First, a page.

Assignment 2:
A group of confirmatory assays that target Plasmodium falciparum dihydroorotate dehydrogenase (PfDHODH) was used from PubChem for fingerprint generation and similarity searching. The assay data used in this analysis demonstrate association between PfDHODH inhibition and parasite toxicity. RStudio was used along with the rcdk and gplots package. The active and inactive source codes were downloaded from rpubchem package in R (www.github.com).

Once the active compounds were downloaded along with the canonical smiles; the smiles were parsed into a vector. Each component of the vector represents a bit position in the fingerprint. Before performing the clustering, it was necessary to generate a distance matrix. In this example the Tanimoto metric was used. This step can be preformed using a fingerprint package found on rcdk. This package is designed to handle fingerprint data and provides a function to evaluate a distance matrix using the Tanimoto distance. Thus we have:

Fingerprints
> ## generate fingerprints
> for (i in 1:length(ActiveSmiles))
{
cmp.fpi<-lapply(ActiveSmilesi,get.fingerprint,type="extended")
}

Similarity
> fp.sim <- fp.sim.matrix(unlist(cmp.fp))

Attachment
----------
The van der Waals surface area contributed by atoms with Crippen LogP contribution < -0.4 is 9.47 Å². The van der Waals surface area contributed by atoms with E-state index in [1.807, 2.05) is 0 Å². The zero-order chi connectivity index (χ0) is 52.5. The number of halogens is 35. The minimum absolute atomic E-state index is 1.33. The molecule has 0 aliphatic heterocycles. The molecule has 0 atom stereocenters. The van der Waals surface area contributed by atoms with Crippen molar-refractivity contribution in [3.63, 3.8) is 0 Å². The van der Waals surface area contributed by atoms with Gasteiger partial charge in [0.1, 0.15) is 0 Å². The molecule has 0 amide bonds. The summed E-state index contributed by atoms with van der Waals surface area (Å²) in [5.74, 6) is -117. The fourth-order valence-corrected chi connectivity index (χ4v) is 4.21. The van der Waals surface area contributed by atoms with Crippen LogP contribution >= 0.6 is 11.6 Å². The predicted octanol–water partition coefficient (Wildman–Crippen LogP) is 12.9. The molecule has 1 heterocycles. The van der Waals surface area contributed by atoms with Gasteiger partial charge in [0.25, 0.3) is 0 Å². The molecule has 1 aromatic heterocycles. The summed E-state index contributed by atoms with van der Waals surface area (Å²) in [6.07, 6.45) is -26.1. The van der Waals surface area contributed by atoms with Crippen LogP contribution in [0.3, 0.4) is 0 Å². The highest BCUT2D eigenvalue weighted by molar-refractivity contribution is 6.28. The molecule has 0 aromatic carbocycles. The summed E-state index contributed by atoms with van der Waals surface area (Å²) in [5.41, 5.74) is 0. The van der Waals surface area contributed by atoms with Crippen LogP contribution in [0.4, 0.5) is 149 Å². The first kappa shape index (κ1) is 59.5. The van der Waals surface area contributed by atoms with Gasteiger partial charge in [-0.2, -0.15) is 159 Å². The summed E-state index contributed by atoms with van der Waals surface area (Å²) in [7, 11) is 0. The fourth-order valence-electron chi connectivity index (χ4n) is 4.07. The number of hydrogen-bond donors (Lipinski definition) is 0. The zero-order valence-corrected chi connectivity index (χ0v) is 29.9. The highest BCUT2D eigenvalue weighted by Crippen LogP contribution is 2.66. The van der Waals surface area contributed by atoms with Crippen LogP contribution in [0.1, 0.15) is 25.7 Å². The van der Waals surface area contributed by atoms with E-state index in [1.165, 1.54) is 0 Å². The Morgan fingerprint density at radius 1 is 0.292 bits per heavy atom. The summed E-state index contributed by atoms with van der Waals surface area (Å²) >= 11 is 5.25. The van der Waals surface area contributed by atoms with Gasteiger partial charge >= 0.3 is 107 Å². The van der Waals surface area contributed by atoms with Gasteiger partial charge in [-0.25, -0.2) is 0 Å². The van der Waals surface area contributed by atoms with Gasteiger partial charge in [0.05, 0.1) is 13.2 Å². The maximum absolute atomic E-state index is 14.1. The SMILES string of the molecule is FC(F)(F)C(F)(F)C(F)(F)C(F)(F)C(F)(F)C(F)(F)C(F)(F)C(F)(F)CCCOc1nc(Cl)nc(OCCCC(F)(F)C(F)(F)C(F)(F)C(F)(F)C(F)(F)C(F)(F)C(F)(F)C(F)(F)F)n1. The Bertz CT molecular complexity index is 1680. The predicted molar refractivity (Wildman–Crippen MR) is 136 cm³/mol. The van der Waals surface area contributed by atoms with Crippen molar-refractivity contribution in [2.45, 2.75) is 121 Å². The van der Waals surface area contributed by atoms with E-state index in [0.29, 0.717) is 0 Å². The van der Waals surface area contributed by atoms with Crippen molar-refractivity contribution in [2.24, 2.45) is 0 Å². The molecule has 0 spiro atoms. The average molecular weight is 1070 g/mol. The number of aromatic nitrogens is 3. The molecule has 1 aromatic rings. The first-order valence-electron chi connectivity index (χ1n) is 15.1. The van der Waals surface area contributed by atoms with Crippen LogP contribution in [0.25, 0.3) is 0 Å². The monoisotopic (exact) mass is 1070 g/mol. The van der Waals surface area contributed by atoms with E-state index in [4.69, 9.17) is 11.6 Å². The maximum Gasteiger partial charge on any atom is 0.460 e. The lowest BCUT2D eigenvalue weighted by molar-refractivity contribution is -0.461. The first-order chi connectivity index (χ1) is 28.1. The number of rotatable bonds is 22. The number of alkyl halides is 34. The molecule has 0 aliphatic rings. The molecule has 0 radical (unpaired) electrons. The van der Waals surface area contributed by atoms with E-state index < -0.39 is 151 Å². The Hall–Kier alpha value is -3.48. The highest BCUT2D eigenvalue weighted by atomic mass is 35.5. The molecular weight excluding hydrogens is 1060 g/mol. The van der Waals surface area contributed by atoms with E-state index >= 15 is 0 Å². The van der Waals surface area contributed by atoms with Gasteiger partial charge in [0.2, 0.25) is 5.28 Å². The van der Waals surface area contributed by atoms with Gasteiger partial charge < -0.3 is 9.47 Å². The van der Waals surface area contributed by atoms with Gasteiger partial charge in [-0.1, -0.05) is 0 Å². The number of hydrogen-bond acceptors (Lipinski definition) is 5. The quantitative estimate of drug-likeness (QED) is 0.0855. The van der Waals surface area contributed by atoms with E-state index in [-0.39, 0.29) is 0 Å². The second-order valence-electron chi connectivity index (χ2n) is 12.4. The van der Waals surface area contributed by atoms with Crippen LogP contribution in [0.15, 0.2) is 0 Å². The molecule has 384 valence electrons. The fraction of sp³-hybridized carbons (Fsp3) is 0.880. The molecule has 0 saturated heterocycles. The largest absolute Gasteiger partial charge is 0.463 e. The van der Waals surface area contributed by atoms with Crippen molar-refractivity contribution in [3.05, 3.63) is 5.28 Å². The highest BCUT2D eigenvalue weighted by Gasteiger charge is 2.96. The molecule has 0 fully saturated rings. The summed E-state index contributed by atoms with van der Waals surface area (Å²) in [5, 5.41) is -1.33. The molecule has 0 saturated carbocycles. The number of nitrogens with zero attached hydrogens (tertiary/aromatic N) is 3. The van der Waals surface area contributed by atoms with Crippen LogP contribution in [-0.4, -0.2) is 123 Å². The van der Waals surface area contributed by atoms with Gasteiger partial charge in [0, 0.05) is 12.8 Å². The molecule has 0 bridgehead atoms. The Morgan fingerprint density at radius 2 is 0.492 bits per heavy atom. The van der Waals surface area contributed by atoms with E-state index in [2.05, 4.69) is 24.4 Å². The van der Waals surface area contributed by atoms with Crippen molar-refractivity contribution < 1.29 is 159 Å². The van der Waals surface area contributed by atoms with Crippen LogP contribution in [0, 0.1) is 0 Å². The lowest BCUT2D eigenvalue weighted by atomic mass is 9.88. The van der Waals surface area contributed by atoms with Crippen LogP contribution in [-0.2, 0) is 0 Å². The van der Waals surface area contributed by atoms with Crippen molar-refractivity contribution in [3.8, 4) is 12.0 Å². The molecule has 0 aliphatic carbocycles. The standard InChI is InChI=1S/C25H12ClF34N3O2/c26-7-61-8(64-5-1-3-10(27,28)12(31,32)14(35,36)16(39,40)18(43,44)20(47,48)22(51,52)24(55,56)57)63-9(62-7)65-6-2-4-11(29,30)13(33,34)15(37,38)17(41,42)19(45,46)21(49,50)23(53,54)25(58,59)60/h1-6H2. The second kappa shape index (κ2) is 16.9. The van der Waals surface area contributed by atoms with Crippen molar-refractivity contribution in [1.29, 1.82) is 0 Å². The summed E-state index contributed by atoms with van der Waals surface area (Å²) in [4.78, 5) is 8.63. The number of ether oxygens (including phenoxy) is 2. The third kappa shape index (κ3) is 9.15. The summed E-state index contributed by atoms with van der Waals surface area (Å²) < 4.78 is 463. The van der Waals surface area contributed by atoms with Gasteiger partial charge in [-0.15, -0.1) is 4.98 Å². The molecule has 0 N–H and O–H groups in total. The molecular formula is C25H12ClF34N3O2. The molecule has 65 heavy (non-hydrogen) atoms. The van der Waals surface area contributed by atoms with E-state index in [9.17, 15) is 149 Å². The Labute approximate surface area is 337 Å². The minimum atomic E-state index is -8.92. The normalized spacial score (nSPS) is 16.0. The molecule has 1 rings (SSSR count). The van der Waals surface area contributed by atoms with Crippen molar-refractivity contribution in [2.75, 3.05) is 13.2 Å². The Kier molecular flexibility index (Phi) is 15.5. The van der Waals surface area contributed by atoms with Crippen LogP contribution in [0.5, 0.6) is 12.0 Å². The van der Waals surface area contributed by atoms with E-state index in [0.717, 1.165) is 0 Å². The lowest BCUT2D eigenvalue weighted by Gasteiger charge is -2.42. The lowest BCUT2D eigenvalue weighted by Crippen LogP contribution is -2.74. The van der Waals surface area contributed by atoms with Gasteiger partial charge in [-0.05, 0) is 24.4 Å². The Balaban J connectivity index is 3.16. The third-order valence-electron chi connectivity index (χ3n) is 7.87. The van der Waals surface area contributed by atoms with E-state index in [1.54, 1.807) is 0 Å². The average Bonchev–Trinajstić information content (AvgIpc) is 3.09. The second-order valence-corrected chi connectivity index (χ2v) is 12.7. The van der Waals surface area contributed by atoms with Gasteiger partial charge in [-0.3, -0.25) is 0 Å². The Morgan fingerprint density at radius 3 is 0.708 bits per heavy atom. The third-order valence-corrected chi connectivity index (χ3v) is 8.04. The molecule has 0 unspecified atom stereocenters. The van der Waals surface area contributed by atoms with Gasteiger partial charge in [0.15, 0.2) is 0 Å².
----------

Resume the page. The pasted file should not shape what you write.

> fp.dist <- 1 - fp.sim

Now that the similarity matrix is generated, the structures can be clustered. A heat map was generated of the Tanimoto similarity matrix. The process described above was repeated for the inactive compounds found in the datasets for biological target dihydroorotate dehydrogenase.

Observations: There was high similarity among the active compounds, represented by the yellow and white coloring (Figure 1). It was very difficult to infer useful information from the inactive compound heatmap (Figure 2). There were only 3 compounds from the dataset that were tagged as inactive. Most compounds that were not labeled as Active or Inactive were tagged as ‘Inconclusive’ or ‘Unspecified’. Of the 3 inactive compounds, all structures were very dissimilar (<0.4).


Rplot.png

Figure 1. Active Compound Heatmap



inactives Rplot.png

Figure 2. Inactive Compound Heatmap